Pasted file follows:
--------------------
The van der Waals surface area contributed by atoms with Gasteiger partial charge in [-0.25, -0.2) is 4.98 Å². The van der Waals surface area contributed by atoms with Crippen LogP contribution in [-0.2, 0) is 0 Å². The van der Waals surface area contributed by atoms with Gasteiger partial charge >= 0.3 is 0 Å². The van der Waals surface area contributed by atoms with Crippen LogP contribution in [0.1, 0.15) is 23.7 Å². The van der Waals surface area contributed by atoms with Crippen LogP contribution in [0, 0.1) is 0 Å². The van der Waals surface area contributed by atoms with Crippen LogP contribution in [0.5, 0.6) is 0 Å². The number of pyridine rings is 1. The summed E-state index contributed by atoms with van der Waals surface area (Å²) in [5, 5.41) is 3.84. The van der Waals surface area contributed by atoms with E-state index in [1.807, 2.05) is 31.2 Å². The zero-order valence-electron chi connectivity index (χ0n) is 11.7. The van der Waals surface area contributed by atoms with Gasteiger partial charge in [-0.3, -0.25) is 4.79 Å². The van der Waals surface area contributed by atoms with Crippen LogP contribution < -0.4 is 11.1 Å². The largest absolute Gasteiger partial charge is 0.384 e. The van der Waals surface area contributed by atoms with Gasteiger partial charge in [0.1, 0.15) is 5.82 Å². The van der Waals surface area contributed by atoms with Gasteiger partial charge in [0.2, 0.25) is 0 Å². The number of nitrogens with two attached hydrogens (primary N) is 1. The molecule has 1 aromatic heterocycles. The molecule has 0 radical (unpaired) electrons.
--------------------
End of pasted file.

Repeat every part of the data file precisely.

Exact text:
The van der Waals surface area contributed by atoms with Gasteiger partial charge in [-0.25, -0.2) is 4.98 Å². The van der Waals surface area contributed by atoms with Crippen LogP contribution in [-0.2, 0) is 0 Å². The van der Waals surface area contributed by atoms with Gasteiger partial charge >= 0.3 is 0 Å². The van der Waals surface area contributed by atoms with Crippen LogP contribution in [0.1, 0.15) is 23.7 Å². The van der Waals surface area contributed by atoms with Crippen LogP contribution in [0, 0.1) is 0 Å². The van der Waals surface area contributed by atoms with Crippen LogP contribution in [0.5, 0.6) is 0 Å². The number of pyridine rings is 1. The summed E-state index contributed by atoms with van der Waals surface area (Å²) in [5, 5.41) is 3.84. The van der Waals surface area contributed by atoms with E-state index in [1.807, 2.05) is 31.2 Å². The zero-order valence-electron chi connectivity index (χ0n) is 11.7. The van der Waals surface area contributed by atoms with Gasteiger partial charge in [-0.3, -0.25) is 4.79 Å². The van der Waals surface area contributed by atoms with Crippen LogP contribution < -0.4 is 11.1 Å². The largest absolute Gasteiger partial charge is 0.384 e. The van der Waals surface area contributed by atoms with Gasteiger partial charge in [0.1, 0.15) is 5.82 Å². The van der Waals surface area contributed by atoms with Gasteiger partial charge in [0.2, 0.25) is 0 Å². The number of nitrogens with two attached hydrogens (primary N) is 1. The molecule has 1 aromatic heterocycles. The molecule has 0 radical (unpaired) electrons.